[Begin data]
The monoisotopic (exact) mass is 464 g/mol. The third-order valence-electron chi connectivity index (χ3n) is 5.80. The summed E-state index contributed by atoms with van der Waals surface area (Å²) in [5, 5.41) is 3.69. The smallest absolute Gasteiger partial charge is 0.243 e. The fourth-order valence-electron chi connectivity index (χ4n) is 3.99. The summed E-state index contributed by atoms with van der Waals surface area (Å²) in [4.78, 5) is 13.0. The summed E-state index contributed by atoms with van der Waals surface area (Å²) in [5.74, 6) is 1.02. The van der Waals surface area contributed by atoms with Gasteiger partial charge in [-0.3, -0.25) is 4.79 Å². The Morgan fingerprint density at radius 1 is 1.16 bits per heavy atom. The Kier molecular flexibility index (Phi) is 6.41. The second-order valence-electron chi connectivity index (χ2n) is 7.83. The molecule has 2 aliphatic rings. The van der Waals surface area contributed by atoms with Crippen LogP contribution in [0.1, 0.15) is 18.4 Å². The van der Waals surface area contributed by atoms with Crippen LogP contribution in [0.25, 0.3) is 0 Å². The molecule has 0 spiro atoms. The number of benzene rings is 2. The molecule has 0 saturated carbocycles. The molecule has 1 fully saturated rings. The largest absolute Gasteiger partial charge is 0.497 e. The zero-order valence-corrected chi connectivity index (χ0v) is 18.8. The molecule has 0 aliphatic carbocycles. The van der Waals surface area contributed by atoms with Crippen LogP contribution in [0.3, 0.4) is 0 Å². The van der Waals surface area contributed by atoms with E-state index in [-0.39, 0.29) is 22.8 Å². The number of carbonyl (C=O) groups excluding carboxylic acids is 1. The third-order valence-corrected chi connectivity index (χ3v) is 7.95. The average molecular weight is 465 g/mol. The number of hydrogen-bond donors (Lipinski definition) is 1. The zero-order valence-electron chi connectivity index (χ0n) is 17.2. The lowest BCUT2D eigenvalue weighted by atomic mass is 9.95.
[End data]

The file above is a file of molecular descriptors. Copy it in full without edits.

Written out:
The monoisotopic (exact) mass is 464 g/mol. The third-order valence-electron chi connectivity index (χ3n) is 5.80. The summed E-state index contributed by atoms with van der Waals surface area (Å²) in [5, 5.41) is 3.69. The smallest absolute Gasteiger partial charge is 0.243 e. The fourth-order valence-electron chi connectivity index (χ4n) is 3.99. The summed E-state index contributed by atoms with van der Waals surface area (Å²) in [4.78, 5) is 13.0. The summed E-state index contributed by atoms with van der Waals surface area (Å²) in [5.74, 6) is 1.02. The van der Waals surface area contributed by atoms with Gasteiger partial charge in [-0.3, -0.25) is 4.79 Å². The Morgan fingerprint density at radius 1 is 1.16 bits per heavy atom. The Kier molecular flexibility index (Phi) is 6.41. The second-order valence-electron chi connectivity index (χ2n) is 7.83. The molecule has 2 aliphatic rings. The van der Waals surface area contributed by atoms with Crippen LogP contribution in [0.1, 0.15) is 18.4 Å². The van der Waals surface area contributed by atoms with Crippen LogP contribution in [0.25, 0.3) is 0 Å². The molecule has 0 spiro atoms. The number of benzene rings is 2. The molecule has 0 saturated carbocycles. The molecule has 1 fully saturated rings. The largest absolute Gasteiger partial charge is 0.497 e. The zero-order valence-corrected chi connectivity index (χ0v) is 18.8. The molecule has 0 aliphatic carbocycles. The van der Waals surface area contributed by atoms with Crippen LogP contribution in [0.3, 0.4) is 0 Å². The van der Waals surface area contributed by atoms with E-state index in [-0.39, 0.29) is 22.8 Å². The number of carbonyl (C=O) groups excluding carboxylic acids is 1. The third-order valence-corrected chi connectivity index (χ3v) is 7.95. The average molecular weight is 465 g/mol. The number of hydrogen-bond donors (Lipinski definition) is 1. The zero-order valence-electron chi connectivity index (χ0n) is 17.2. The lowest BCUT2D eigenvalue weighted by atomic mass is 9.95.